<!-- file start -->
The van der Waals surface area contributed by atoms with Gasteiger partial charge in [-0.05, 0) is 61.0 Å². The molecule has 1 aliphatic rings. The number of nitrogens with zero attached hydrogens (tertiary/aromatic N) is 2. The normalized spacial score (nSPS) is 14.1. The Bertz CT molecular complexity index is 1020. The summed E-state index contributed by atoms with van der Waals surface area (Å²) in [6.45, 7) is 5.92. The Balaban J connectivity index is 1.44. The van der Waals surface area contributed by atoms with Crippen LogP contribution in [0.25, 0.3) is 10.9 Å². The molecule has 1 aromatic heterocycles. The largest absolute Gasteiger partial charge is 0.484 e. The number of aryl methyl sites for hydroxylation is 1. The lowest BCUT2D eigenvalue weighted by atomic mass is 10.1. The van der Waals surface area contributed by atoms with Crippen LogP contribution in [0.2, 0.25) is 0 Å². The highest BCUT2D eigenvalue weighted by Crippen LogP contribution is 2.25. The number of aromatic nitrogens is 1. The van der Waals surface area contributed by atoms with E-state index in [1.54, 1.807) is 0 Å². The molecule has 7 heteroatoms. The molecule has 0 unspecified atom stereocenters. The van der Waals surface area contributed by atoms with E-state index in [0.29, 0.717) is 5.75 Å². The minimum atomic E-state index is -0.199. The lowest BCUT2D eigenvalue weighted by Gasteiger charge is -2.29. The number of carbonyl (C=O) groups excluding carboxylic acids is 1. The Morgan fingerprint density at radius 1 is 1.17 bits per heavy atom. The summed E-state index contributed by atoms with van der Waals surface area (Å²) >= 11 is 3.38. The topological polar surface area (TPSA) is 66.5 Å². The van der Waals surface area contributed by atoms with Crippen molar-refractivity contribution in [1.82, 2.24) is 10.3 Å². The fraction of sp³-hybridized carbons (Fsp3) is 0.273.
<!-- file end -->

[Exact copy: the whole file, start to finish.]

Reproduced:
The van der Waals surface area contributed by atoms with Gasteiger partial charge in [-0.05, 0) is 61.0 Å². The molecule has 1 aliphatic rings. The number of nitrogens with zero attached hydrogens (tertiary/aromatic N) is 2. The normalized spacial score (nSPS) is 14.1. The Bertz CT molecular complexity index is 1020. The summed E-state index contributed by atoms with van der Waals surface area (Å²) in [6.45, 7) is 5.92. The Balaban J connectivity index is 1.44. The van der Waals surface area contributed by atoms with Crippen LogP contribution in [0.25, 0.3) is 10.9 Å². The molecule has 1 aromatic heterocycles. The largest absolute Gasteiger partial charge is 0.484 e. The number of aryl methyl sites for hydroxylation is 1. The lowest BCUT2D eigenvalue weighted by atomic mass is 10.1. The van der Waals surface area contributed by atoms with Crippen LogP contribution in [0.2, 0.25) is 0 Å². The highest BCUT2D eigenvalue weighted by Crippen LogP contribution is 2.25. The number of aromatic nitrogens is 1. The van der Waals surface area contributed by atoms with E-state index in [1.54, 1.807) is 0 Å². The molecule has 7 heteroatoms. The molecule has 0 unspecified atom stereocenters. The van der Waals surface area contributed by atoms with E-state index in [0.29, 0.717) is 5.75 Å². The minimum atomic E-state index is -0.199. The lowest BCUT2D eigenvalue weighted by Gasteiger charge is -2.29. The number of carbonyl (C=O) groups excluding carboxylic acids is 1. The Morgan fingerprint density at radius 1 is 1.17 bits per heavy atom. The summed E-state index contributed by atoms with van der Waals surface area (Å²) >= 11 is 3.38. The topological polar surface area (TPSA) is 66.5 Å². The van der Waals surface area contributed by atoms with Crippen molar-refractivity contribution in [1.82, 2.24) is 10.3 Å². The fraction of sp³-hybridized carbons (Fsp3) is 0.273.